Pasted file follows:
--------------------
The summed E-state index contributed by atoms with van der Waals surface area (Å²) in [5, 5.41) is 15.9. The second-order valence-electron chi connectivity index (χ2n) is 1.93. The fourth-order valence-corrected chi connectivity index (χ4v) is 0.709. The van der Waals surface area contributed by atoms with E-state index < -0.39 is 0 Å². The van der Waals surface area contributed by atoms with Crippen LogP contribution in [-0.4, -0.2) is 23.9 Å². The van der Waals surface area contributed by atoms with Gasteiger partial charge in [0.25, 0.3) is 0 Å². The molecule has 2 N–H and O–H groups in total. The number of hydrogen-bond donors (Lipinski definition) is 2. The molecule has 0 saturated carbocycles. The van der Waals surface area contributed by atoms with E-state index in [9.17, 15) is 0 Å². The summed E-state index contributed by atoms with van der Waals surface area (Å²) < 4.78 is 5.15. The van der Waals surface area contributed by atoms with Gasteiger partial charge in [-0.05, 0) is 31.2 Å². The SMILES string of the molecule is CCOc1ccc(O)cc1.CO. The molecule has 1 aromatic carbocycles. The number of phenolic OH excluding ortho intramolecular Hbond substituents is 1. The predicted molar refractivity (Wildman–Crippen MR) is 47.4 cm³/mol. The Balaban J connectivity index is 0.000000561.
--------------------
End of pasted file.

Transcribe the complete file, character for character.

The summed E-state index contributed by atoms with van der Waals surface area (Å²) in [5, 5.41) is 15.9. The second-order valence-electron chi connectivity index (χ2n) is 1.93. The fourth-order valence-corrected chi connectivity index (χ4v) is 0.709. The van der Waals surface area contributed by atoms with E-state index < -0.39 is 0 Å². The van der Waals surface area contributed by atoms with Crippen LogP contribution in [-0.4, -0.2) is 23.9 Å². The van der Waals surface area contributed by atoms with Gasteiger partial charge in [0.25, 0.3) is 0 Å². The molecule has 2 N–H and O–H groups in total. The number of hydrogen-bond donors (Lipinski definition) is 2. The molecule has 0 saturated carbocycles. The van der Waals surface area contributed by atoms with E-state index in [9.17, 15) is 0 Å². The summed E-state index contributed by atoms with van der Waals surface area (Å²) < 4.78 is 5.15. The van der Waals surface area contributed by atoms with Gasteiger partial charge in [-0.05, 0) is 31.2 Å². The SMILES string of the molecule is CCOc1ccc(O)cc1.CO. The molecule has 1 aromatic carbocycles. The number of phenolic OH excluding ortho intramolecular Hbond substituents is 1. The predicted molar refractivity (Wildman–Crippen MR) is 47.4 cm³/mol. The Balaban J connectivity index is 0.000000561.